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Is it the supernatural claims of religion that make them so divisive?

Salon.com has an excerpt from a book by Jared Diamond (The World Until Yesterday) that looks at the supernatural claims of religion and the purpose they may serve.

Virtually all religions hold some supernatural beliefs specific to that religion. That is, a religion’s adherents firmly hold beliefs that conflict with and cannot be confirmed by our experience of the natural world, and that appear implausible to people other than the adherents of that particular religion. For example, Hindus believe there is a monkey god who travels thousands of kilometers at a single somersault. Catholics believe a woman who had not yet been fertilized by a man became pregnant and gave birth to a baby boy, whose body eventually after his death was carried up to a place called heaven, often represented as being located in the sky. The Jewish faith believes that a supernatural being gave a chunk of desert in the Middle East to the being’s favorite people, as their home forever.

No other feature of religion creates a bigger divide between religious believers and modern secular people, to whom it staggers the imagination that anyone could entertain such beliefs. No other feature creates a bigger divide between believers in two different religions, each of whom firmly believes its own beliefs but considers it absurd that the other religion’s believers believe those other beliefs. Why, nevertheless, are supernatural beliefs such universal features of religions?

He goes on to point out that people are willing to believe, and even invest in, non-religious supernatural claims, like in Europe where many people still fear crossing the path of a black cat, or of people in New Guinea who believe that hearing the song of a particular bird portends death of a villager.

Additionally, he notices that the gods of most religions resemble things known in the natural world - animals or humans - with the same characteristics, but with supernatural powers added.  No one would worship a common man born through natural means, for example, but one that can shoot thunderbolts from his hands?

Nevertheless, it’s not the case that there are no limits to what can be accepted as a religious supernatural belief. Scott Atran and Pascal Boyer have independently pointed out that actual religious superstitions over the whole world constitute a narrow subset of all the arbitrary random superstitions that one could theoretically invent. To quote Pascal Boyer, there is no religion proclaiming anything like the following tenet: “There is only one God! He is omnipotent. But he exists only on Wednesdays.” Instead, the religious supernatural beings in which we believe are surprisingly similar to humans, animals, or other natural objects, except for having superior powers. They are more far-sighted, longer-lived, and stronger, travel faster, can predict the future, can change shape, can pass through walls, and so on. In other respects, gods and ghosts behave like people. The god of the Old Testament got angry, while Greek gods and goddesses became jealous, ate, drank, and had sex. Their powers surpassing human powers are projections of our own personal power fantasies; they can do what we wish we could do ourselves. I do have fantasies of hurling thunderbolts that destroy evil people, and probably many other people share those fantasies of mine, but I have never fantasized about existing only on Wednesdays. Hence it doesn’t surprise me that gods in many religions are pictured as smiting evil-doers, but that no religion holds out the dream of existing just on Wednesdays. Thus, religious supernatural beliefs are irrational, but emotionally plausible and satisfying. That’s why they’re so believable, despite at the same time being rationally implausible.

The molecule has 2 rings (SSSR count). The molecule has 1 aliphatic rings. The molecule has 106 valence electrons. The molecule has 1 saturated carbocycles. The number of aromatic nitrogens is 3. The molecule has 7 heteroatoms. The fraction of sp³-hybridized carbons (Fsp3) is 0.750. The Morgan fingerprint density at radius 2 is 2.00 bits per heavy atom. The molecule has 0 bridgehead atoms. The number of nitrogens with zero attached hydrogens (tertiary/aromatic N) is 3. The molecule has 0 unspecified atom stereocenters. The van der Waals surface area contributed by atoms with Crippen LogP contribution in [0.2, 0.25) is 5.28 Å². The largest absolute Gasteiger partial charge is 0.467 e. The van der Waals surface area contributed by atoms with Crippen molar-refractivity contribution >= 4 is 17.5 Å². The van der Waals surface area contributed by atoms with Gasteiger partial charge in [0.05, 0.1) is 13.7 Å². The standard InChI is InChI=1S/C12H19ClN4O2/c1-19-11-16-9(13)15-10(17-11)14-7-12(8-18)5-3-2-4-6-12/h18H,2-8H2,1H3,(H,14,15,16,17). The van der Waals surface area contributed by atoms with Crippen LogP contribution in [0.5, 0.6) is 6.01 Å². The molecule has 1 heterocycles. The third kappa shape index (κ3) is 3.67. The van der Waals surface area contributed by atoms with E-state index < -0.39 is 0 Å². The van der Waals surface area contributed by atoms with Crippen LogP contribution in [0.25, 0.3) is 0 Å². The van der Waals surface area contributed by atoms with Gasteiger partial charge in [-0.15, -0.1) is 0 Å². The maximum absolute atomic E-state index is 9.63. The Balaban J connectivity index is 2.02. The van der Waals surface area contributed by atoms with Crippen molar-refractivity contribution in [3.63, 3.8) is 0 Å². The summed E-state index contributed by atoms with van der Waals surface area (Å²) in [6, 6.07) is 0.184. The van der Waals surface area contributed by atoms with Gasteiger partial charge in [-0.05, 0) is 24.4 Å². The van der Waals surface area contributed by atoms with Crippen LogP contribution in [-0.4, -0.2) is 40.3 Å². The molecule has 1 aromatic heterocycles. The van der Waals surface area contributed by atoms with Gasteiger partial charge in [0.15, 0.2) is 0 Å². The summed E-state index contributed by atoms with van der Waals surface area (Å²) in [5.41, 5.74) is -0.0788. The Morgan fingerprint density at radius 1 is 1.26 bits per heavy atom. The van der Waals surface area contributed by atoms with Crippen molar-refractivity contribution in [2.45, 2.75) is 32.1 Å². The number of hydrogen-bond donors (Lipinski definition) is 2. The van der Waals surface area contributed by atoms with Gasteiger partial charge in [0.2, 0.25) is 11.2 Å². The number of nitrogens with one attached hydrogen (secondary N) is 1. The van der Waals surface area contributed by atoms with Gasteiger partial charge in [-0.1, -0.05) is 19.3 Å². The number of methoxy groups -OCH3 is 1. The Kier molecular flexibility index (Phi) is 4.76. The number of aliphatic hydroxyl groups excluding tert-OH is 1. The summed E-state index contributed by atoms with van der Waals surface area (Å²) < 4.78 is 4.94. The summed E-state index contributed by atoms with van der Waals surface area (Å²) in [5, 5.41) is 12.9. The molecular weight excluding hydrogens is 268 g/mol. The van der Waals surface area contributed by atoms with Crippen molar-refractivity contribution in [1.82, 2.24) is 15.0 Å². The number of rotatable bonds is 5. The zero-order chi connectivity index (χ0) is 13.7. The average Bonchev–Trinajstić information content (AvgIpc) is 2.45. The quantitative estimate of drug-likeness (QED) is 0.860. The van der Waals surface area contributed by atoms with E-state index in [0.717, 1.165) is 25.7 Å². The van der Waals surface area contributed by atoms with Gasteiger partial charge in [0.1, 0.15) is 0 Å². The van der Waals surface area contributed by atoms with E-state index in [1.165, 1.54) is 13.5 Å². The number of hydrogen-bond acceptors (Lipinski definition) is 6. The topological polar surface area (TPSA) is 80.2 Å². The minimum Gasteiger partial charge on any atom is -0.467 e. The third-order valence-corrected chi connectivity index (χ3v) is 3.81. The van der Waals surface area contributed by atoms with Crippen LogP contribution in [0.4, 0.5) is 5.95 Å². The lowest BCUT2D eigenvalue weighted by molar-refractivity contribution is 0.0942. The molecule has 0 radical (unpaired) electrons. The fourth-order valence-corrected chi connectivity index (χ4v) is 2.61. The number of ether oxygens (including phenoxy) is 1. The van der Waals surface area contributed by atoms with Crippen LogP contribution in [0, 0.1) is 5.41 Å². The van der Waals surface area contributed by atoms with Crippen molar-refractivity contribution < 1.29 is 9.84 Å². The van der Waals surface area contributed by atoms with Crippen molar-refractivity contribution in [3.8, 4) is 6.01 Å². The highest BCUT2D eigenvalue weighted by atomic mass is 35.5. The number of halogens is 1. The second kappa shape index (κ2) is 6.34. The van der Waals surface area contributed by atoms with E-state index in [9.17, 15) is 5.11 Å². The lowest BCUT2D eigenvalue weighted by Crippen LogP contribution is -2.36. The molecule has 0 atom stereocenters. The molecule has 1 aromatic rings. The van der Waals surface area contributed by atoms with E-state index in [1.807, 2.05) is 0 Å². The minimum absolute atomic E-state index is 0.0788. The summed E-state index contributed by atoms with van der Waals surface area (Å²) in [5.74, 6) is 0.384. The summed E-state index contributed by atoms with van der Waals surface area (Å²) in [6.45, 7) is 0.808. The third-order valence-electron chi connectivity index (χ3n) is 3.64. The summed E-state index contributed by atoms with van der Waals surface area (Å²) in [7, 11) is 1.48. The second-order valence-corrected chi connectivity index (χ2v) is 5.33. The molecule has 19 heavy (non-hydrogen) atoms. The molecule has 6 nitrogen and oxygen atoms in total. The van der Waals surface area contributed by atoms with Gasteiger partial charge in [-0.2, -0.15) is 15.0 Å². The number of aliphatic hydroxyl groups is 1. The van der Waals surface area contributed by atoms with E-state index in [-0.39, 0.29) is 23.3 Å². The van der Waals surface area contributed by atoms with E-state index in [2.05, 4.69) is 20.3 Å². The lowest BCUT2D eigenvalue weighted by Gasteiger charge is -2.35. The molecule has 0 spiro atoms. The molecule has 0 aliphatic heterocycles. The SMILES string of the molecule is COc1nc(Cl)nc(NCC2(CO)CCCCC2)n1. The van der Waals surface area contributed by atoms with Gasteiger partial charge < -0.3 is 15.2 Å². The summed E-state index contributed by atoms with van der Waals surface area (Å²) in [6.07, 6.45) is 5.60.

*The text in italics is from the article, the bold is mine.  As usual, I encourage you to read the entire article for more depth and explanation.

If you are religious, do you find the claims of other religions to be irrational, while those of your religion are logical and rational?

Answer Question
 
jsbenkert

Asked by jsbenkert at 4:08 PM on Jan. 17, 2013 in Religious Debate